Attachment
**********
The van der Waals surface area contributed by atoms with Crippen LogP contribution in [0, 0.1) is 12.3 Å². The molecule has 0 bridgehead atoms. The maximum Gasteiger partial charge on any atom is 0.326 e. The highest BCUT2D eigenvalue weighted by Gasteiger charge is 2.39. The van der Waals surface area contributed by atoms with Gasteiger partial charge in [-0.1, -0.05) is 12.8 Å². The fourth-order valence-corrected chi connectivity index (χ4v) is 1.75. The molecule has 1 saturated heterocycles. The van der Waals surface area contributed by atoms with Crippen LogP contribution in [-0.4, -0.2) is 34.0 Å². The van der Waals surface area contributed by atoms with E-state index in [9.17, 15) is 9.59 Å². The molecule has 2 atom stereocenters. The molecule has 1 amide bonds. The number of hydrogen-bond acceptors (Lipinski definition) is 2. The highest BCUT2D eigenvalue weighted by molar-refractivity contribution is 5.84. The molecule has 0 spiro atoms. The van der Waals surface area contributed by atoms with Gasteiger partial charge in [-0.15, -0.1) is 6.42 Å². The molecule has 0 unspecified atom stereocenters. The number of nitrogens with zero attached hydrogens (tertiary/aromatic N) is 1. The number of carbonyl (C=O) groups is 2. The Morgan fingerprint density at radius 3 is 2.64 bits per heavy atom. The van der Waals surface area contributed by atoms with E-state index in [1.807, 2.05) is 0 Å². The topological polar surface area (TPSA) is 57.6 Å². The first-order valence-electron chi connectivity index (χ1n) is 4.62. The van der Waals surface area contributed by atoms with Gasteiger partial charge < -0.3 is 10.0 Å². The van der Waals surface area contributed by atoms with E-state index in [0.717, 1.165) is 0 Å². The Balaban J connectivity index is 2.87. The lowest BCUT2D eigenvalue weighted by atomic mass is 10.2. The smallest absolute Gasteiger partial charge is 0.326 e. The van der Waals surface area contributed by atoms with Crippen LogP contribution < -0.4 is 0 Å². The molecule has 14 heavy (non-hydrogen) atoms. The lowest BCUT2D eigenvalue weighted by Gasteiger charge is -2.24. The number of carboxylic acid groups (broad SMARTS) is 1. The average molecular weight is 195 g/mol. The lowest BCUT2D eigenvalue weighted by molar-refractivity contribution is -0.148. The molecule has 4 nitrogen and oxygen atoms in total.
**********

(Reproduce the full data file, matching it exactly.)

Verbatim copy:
The van der Waals surface area contributed by atoms with Crippen LogP contribution in [0, 0.1) is 12.3 Å². The molecule has 0 bridgehead atoms. The maximum Gasteiger partial charge on any atom is 0.326 e. The highest BCUT2D eigenvalue weighted by Gasteiger charge is 2.39. The van der Waals surface area contributed by atoms with Gasteiger partial charge in [-0.1, -0.05) is 12.8 Å². The fourth-order valence-corrected chi connectivity index (χ4v) is 1.75. The molecule has 1 saturated heterocycles. The van der Waals surface area contributed by atoms with Crippen LogP contribution in [-0.4, -0.2) is 34.0 Å². The van der Waals surface area contributed by atoms with E-state index in [9.17, 15) is 9.59 Å². The molecule has 2 atom stereocenters. The molecule has 1 amide bonds. The number of hydrogen-bond acceptors (Lipinski definition) is 2. The highest BCUT2D eigenvalue weighted by molar-refractivity contribution is 5.84. The molecule has 0 spiro atoms. The van der Waals surface area contributed by atoms with Gasteiger partial charge in [-0.15, -0.1) is 6.42 Å². The molecule has 0 unspecified atom stereocenters. The number of nitrogens with zero attached hydrogens (tertiary/aromatic N) is 1. The number of carbonyl (C=O) groups is 2. The Morgan fingerprint density at radius 3 is 2.64 bits per heavy atom. The van der Waals surface area contributed by atoms with E-state index in [1.807, 2.05) is 0 Å². The topological polar surface area (TPSA) is 57.6 Å². The first-order valence-electron chi connectivity index (χ1n) is 4.62. The van der Waals surface area contributed by atoms with Gasteiger partial charge < -0.3 is 10.0 Å². The van der Waals surface area contributed by atoms with E-state index in [0.717, 1.165) is 0 Å². The Balaban J connectivity index is 2.87. The lowest BCUT2D eigenvalue weighted by atomic mass is 10.2. The smallest absolute Gasteiger partial charge is 0.326 e. The van der Waals surface area contributed by atoms with Crippen LogP contribution < -0.4 is 0 Å². The molecule has 14 heavy (non-hydrogen) atoms. The lowest BCUT2D eigenvalue weighted by Gasteiger charge is -2.24. The number of carboxylic acid groups (broad SMARTS) is 1. The average molecular weight is 195 g/mol. The lowest BCUT2D eigenvalue weighted by molar-refractivity contribution is -0.148. The molecule has 4 nitrogen and oxygen atoms in total.